Apr. 19: "Heat Pipes in Space: What Could Go Wrong?"
Date: Wednesday, April 19, 2023
Time: 9:30-10:30AM
Location: Health Science Technology Building (HST), Forum Room 101
This event features Joel Plawsky, who will talk about "Heat Pipes in Space: What Could Go Wrong?", as part of the Lehigh University Chemical and Biomolecular Engineering's Spring 2023 Colloquium Seminar Series.


Heat pipes combine thermal conduction, liquid-vapor phase change, and in many designs, capillary flow, to transport energy efficiently between a heat source and a heat sink. They can be used for cooling microprocessors, keeping permafrost frozen, and for thermal management in spacecraft and satellites.  Because a heat pipe’s fluid circulation is driven by interfacial forces, the devices operate without any moving parts, which makes them simple, light, and reliable: perfect for space exploration. 
Transparent, wickless heat pipes of square cross-section were operated in the microgravity environment aboard the International Space Station.  The idea was to map the liquid-vapor interface and liquid film thickness profiles within the device and thereby understand the fluid and heat transfer characteristics of its operation in microgravity.  Partly due to the low thermal conductivity of the glass walls, as heat inputs were increased, Marangoni flows developed that offset the capillary return flows in the corners of the device.  These offsetting flows flooded the heater end with liquid and caused liquid to also accumulate on the flat faces of the heat pipe in the form of a liquid drop.  As the heat input was increased further, the drop ejected a stream of liquid out toward the heater end.  This stream was a classic rip current, driven by two counterrotating vortices present in the drop.  The formation of the current is a natural mechanism allowing the system to reject the increasing heat load when the normal modes of evaporation are cut off by the presence of strong Marangoni flows near the heated end of the device.  In the shortest version of the heat pipe, we observed a form of slow-motion boiling, driven by vapor bubble nucleation at the heater end and strong Marangoni flows.  The boiling phenomenon is only possible if the liquid film at the heater end exceeds a critical thickness.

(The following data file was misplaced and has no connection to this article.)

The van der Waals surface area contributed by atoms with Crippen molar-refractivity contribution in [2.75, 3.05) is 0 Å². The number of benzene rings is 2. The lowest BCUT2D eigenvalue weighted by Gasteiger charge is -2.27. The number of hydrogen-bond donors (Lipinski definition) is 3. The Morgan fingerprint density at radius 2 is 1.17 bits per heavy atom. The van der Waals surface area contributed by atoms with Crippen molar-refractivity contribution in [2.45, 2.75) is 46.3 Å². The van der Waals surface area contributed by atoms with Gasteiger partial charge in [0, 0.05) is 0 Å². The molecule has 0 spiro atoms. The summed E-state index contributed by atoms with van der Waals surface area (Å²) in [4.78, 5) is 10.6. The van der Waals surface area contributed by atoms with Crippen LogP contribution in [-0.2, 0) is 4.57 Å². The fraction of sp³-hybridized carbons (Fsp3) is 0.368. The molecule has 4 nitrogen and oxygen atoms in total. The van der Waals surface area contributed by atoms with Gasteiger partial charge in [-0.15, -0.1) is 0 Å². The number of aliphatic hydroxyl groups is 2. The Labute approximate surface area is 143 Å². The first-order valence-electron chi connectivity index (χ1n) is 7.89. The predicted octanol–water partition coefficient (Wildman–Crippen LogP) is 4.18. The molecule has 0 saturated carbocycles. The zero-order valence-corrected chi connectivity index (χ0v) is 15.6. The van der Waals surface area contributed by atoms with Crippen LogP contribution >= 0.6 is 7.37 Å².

About the Speaker

Joel L. Plawsky is currently the department head of the Howard P. Isermann Department of Chemical and Biological Engineering at Rensselaer Polytechnic Institute.  He received his B.S. in Chemical Engineering from the University of Michigan and his M.S. in Chemical Engineering Practice and Sc.D. in Chemical Engineering from the Massachusetts Institute of Technology.  After graduation, Joel worked on optical fiber devices for Corning Inc. in their research division before returning to academia at Rensselaer Polytechnic Institute. 
Joel’s research interests are in applied transport phenomena.  Most of his work has focused on thin films, with applications in the semiconductor, photonics, and thermal management industries.  Joel was a NASA Faculty Fellow in 1999 and 2000 and a visiting professor of chemical engineering at Delft University of Technology in 2002.  While on sabbatical in 2003 at Marshall Space Flight Center, Joel worked on Shuttle tile repair formulations following the Columbia accident and thermal management systems for aerocapture. He is a fellow of the American Institute of Chemical Engineers and the American Society of Mechanical Engineers.  Joel is also the author of a textbook, Transport Phenomena Fundamentals, 4th edition, published by CRC Press.  He holds 10 patents in the areas of spouted bed technology for mixing, coating, and water purification; photonic systems; thermal interface materials, and MEMS flow boiling systems for integrated circuit temperature control.


Joel Plawsky

Department Head of the Howard P. Isermann Department of Chemical and Biological Engineering, Rensselaer Polytechnic Institute